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Structure. 1998 Nov 15;6(11):1407-18.

Glycerol kinase from Escherichia coli and an Ala65-->Thr mutant: the crystal structures reveal conformational changes with implications for allosteric regulation.

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  • 1Central Laboratories for Key Technology 1 - 13-5 Fukuura Kanazawa Yokohama 236, Japan.



Glycerol kinase (GK) from Escherichia coli is a velocity-modulated (V system) enzyme that has three allosteric effectors with independent mechanisms: fructose-1,6-bisphosphate (FBP); the phosphocarrier protein IIAGlc; and adenosine nucleotides. The enzyme exists in solution as functional dimers that associate reversibly to form tetramers. GK is a member of a superfamily of ATPases that share a common ATPase domain and are thought to undergo a large conformational change as an intrinsic step in their catalytic cycle. Members of this family include actin, hexokinase and the heat shock protein hsc70.


We report here the crystal structures of GK and a mutant of GK (Ala65-->Thr) in complex with glycerol and ADP. Crystals of both enzymes contain the same 222 symmetric tetramer. The functional dimer is identical to that described previously for the IIAGlc-GK complex structure. The tetramer interface is significantly different, however, with a relative 22.3 degrees rotation and 6.34 A translation of one functional dimer. The overall monomer structure is unchanged except for two regions: the IIAGlc-binding site undergoes a structural rearrangement and residues 230-236 become ordered and bind orthophosphate at the tetramer interface. We also report the structure of a second mutant of GK (IIe474-->Asp) in complex with IIAGlc; this complex crystallized isomorphously to the wild type IIAGlc-GK complex. Site-directed mutants of GK with substitutions at the IIAGlc-binding site show significantly altered kinetic and regulatory properties, suggesting that the conformation of the binding site is linked to the regulation of activity.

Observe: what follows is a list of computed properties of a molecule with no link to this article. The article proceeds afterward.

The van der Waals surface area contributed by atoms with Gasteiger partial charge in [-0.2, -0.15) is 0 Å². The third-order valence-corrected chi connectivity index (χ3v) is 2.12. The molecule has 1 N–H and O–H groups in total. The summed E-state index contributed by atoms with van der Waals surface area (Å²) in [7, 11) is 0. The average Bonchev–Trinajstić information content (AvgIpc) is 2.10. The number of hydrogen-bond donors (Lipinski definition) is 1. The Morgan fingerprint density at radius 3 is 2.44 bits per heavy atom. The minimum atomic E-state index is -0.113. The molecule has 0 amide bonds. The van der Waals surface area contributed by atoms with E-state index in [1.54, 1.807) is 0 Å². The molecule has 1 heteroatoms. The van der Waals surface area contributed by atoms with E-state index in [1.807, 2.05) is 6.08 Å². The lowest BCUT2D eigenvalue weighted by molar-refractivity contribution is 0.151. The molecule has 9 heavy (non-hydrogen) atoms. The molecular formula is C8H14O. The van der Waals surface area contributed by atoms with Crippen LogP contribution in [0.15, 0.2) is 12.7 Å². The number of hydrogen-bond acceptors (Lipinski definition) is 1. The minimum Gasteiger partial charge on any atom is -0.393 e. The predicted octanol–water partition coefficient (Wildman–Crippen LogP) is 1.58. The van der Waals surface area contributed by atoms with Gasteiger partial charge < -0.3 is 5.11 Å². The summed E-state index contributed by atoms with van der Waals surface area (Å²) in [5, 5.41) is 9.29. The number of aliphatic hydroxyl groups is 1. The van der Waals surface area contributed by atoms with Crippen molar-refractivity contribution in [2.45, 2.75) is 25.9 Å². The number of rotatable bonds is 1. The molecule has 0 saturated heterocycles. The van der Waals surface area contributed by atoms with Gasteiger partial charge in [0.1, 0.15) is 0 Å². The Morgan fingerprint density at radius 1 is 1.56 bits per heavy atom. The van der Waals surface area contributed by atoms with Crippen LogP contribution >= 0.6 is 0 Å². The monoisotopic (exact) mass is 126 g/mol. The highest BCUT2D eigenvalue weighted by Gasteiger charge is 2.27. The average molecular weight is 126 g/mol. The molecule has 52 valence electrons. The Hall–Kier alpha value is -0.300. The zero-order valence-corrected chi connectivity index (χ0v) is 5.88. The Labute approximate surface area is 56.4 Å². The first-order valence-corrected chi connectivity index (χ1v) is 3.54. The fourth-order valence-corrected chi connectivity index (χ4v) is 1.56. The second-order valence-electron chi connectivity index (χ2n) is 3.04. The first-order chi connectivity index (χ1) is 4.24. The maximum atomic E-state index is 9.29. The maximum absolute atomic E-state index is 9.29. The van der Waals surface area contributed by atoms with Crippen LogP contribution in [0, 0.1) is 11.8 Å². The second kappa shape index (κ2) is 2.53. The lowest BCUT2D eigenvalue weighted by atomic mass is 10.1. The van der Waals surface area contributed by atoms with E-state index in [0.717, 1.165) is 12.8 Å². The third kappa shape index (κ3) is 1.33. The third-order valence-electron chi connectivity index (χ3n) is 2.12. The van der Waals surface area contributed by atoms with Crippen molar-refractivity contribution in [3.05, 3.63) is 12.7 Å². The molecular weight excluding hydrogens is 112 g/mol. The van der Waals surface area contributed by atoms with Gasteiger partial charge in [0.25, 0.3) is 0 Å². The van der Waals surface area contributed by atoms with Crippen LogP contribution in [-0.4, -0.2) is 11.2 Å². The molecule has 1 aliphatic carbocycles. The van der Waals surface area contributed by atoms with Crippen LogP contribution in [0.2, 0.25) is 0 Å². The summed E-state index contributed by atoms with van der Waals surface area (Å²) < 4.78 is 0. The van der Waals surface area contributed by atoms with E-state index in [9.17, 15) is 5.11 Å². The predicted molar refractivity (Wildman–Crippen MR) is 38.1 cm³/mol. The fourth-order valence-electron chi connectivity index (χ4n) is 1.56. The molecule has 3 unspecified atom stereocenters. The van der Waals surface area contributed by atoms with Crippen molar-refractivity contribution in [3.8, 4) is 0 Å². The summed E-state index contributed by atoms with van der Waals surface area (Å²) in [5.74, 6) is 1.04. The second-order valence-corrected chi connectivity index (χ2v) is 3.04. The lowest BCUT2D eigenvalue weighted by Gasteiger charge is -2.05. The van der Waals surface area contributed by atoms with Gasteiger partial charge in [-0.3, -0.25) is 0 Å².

We conclude that the new tetramer structure presented here is an inactive form of the physiologically relevant tetramer. The structure and location of the orthophosphate-binding site is consistent with it being part of the FBP-binding site. Mutational analysis and the structure of the IIAGlc-GK(IIe474-->Asp) complex suggest the conformational transition of the IIAGlc-binding site to be an essential aspect of IIAGlc regulation.

[PubMed - indexed for MEDLINE]
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